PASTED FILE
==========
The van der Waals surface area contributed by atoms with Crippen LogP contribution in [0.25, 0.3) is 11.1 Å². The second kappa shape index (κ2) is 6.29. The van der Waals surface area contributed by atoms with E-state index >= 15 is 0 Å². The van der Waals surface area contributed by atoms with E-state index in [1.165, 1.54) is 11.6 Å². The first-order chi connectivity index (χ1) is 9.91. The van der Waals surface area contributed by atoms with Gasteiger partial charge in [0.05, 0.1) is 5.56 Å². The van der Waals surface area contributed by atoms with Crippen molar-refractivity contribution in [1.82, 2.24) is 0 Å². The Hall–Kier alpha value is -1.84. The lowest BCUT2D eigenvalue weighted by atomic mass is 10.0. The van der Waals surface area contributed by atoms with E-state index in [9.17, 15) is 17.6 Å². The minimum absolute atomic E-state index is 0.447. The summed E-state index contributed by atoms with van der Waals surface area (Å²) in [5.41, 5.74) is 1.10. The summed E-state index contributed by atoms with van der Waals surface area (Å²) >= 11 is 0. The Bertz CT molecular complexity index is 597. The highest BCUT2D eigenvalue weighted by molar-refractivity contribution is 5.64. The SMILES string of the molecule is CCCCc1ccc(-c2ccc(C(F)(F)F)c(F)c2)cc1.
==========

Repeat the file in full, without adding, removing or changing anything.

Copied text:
The van der Waals surface area contributed by atoms with Crippen LogP contribution in [0.25, 0.3) is 11.1 Å². The second kappa shape index (κ2) is 6.29. The van der Waals surface area contributed by atoms with E-state index >= 15 is 0 Å². The van der Waals surface area contributed by atoms with E-state index in [1.165, 1.54) is 11.6 Å². The first-order chi connectivity index (χ1) is 9.91. The van der Waals surface area contributed by atoms with Gasteiger partial charge in [0.05, 0.1) is 5.56 Å². The van der Waals surface area contributed by atoms with Crippen molar-refractivity contribution in [1.82, 2.24) is 0 Å². The Hall–Kier alpha value is -1.84. The lowest BCUT2D eigenvalue weighted by atomic mass is 10.0. The van der Waals surface area contributed by atoms with E-state index in [9.17, 15) is 17.6 Å². The minimum absolute atomic E-state index is 0.447. The summed E-state index contributed by atoms with van der Waals surface area (Å²) in [5.41, 5.74) is 1.10. The summed E-state index contributed by atoms with van der Waals surface area (Å²) >= 11 is 0. The Bertz CT molecular complexity index is 597. The highest BCUT2D eigenvalue weighted by molar-refractivity contribution is 5.64. The SMILES string of the molecule is CCCCc1ccc(-c2ccc(C(F)(F)F)c(F)c2)cc1.